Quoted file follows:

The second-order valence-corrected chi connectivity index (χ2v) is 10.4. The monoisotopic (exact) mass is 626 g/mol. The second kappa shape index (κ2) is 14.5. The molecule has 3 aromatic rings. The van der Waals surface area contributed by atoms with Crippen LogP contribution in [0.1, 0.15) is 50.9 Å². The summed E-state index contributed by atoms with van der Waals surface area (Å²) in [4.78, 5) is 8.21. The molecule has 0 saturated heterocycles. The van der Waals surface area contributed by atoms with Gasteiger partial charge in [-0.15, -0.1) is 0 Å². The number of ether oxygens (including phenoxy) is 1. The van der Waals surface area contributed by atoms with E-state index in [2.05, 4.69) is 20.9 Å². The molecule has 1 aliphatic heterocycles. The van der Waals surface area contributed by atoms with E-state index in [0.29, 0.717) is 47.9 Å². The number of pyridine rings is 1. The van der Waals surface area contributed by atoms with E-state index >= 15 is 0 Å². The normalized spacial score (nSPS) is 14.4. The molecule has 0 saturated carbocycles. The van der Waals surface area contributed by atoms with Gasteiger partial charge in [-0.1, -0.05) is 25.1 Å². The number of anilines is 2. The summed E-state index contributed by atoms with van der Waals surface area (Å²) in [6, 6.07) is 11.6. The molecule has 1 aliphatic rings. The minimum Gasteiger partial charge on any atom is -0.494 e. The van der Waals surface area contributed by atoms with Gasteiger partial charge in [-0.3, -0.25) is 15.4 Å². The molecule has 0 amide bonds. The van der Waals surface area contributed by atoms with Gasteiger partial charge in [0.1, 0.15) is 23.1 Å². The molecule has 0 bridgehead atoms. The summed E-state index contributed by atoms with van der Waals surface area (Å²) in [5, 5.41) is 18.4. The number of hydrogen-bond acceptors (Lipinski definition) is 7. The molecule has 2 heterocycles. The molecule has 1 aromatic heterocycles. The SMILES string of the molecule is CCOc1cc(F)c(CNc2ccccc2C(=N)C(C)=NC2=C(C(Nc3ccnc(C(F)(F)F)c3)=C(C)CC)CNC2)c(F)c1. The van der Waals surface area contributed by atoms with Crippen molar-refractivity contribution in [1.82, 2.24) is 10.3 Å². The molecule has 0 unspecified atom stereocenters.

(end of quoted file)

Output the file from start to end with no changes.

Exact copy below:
The second-order valence-corrected chi connectivity index (χ2v) is 10.4. The monoisotopic (exact) mass is 626 g/mol. The second kappa shape index (κ2) is 14.5. The molecule has 3 aromatic rings. The van der Waals surface area contributed by atoms with Crippen LogP contribution in [0.1, 0.15) is 50.9 Å². The summed E-state index contributed by atoms with van der Waals surface area (Å²) in [4.78, 5) is 8.21. The molecule has 0 saturated heterocycles. The van der Waals surface area contributed by atoms with Gasteiger partial charge in [-0.15, -0.1) is 0 Å². The number of ether oxygens (including phenoxy) is 1. The van der Waals surface area contributed by atoms with E-state index in [2.05, 4.69) is 20.9 Å². The molecule has 1 aliphatic heterocycles. The van der Waals surface area contributed by atoms with E-state index in [0.29, 0.717) is 47.9 Å². The number of pyridine rings is 1. The van der Waals surface area contributed by atoms with E-state index >= 15 is 0 Å². The normalized spacial score (nSPS) is 14.4. The molecule has 0 saturated carbocycles. The van der Waals surface area contributed by atoms with Gasteiger partial charge in [-0.1, -0.05) is 25.1 Å². The number of anilines is 2. The summed E-state index contributed by atoms with van der Waals surface area (Å²) in [6, 6.07) is 11.6. The molecule has 1 aliphatic rings. The minimum Gasteiger partial charge on any atom is -0.494 e. The van der Waals surface area contributed by atoms with Gasteiger partial charge in [-0.3, -0.25) is 15.4 Å². The molecule has 0 amide bonds. The van der Waals surface area contributed by atoms with Gasteiger partial charge in [0.1, 0.15) is 23.1 Å². The molecule has 0 bridgehead atoms. The summed E-state index contributed by atoms with van der Waals surface area (Å²) in [5, 5.41) is 18.4. The number of hydrogen-bond acceptors (Lipinski definition) is 7. The molecule has 2 heterocycles. The molecule has 1 aromatic heterocycles. The SMILES string of the molecule is CCOc1cc(F)c(CNc2ccccc2C(=N)C(C)=NC2=C(C(Nc3ccnc(C(F)(F)F)c3)=C(C)CC)CNC2)c(F)c1. The van der Waals surface area contributed by atoms with Crippen molar-refractivity contribution in [1.82, 2.24) is 10.3 Å². The molecule has 0 unspecified atom stereocenters.